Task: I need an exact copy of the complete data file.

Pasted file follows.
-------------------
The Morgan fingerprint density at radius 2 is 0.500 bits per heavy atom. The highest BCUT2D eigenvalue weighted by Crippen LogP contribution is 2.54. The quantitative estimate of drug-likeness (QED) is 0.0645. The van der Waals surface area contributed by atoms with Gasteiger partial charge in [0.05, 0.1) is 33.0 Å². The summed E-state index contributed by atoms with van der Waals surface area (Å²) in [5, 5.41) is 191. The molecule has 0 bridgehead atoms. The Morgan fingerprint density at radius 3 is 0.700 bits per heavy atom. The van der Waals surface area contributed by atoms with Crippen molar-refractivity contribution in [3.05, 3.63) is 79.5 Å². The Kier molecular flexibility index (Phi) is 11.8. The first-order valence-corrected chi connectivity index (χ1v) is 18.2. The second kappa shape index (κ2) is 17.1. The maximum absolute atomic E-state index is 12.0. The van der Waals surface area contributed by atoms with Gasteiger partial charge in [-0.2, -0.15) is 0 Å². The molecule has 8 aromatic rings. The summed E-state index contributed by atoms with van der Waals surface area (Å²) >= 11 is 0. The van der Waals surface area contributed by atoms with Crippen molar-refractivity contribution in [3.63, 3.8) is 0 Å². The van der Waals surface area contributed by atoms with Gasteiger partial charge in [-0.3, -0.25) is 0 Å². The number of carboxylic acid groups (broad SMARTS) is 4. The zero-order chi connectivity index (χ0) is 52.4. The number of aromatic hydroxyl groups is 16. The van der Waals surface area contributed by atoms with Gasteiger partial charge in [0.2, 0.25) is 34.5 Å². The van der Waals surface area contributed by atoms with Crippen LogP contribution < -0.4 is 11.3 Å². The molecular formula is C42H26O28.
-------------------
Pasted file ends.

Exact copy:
The Morgan fingerprint density at radius 2 is 0.500 bits per heavy atom. The highest BCUT2D eigenvalue weighted by Crippen LogP contribution is 2.54. The quantitative estimate of drug-likeness (QED) is 0.0645. The van der Waals surface area contributed by atoms with Gasteiger partial charge in [0.05, 0.1) is 33.0 Å². The summed E-state index contributed by atoms with van der Waals surface area (Å²) in [5, 5.41) is 191. The molecule has 0 bridgehead atoms. The Morgan fingerprint density at radius 3 is 0.700 bits per heavy atom. The van der Waals surface area contributed by atoms with Crippen molar-refractivity contribution in [3.05, 3.63) is 79.5 Å². The Kier molecular flexibility index (Phi) is 11.8. The first-order valence-corrected chi connectivity index (χ1v) is 18.2. The second kappa shape index (κ2) is 17.1. The maximum absolute atomic E-state index is 12.0. The van der Waals surface area contributed by atoms with Gasteiger partial charge in [-0.2, -0.15) is 0 Å². The molecule has 8 aromatic rings. The summed E-state index contributed by atoms with van der Waals surface area (Å²) >= 11 is 0. The van der Waals surface area contributed by atoms with Crippen molar-refractivity contribution in [3.63, 3.8) is 0 Å². The van der Waals surface area contributed by atoms with Gasteiger partial charge in [-0.3, -0.25) is 0 Å². The number of carboxylic acid groups (broad SMARTS) is 4. The zero-order chi connectivity index (χ0) is 52.4. The number of aromatic hydroxyl groups is 16. The van der Waals surface area contributed by atoms with Gasteiger partial charge in [0.2, 0.25) is 34.5 Å². The van der Waals surface area contributed by atoms with Crippen LogP contribution < -0.4 is 11.3 Å². The molecular formula is C42H26O28.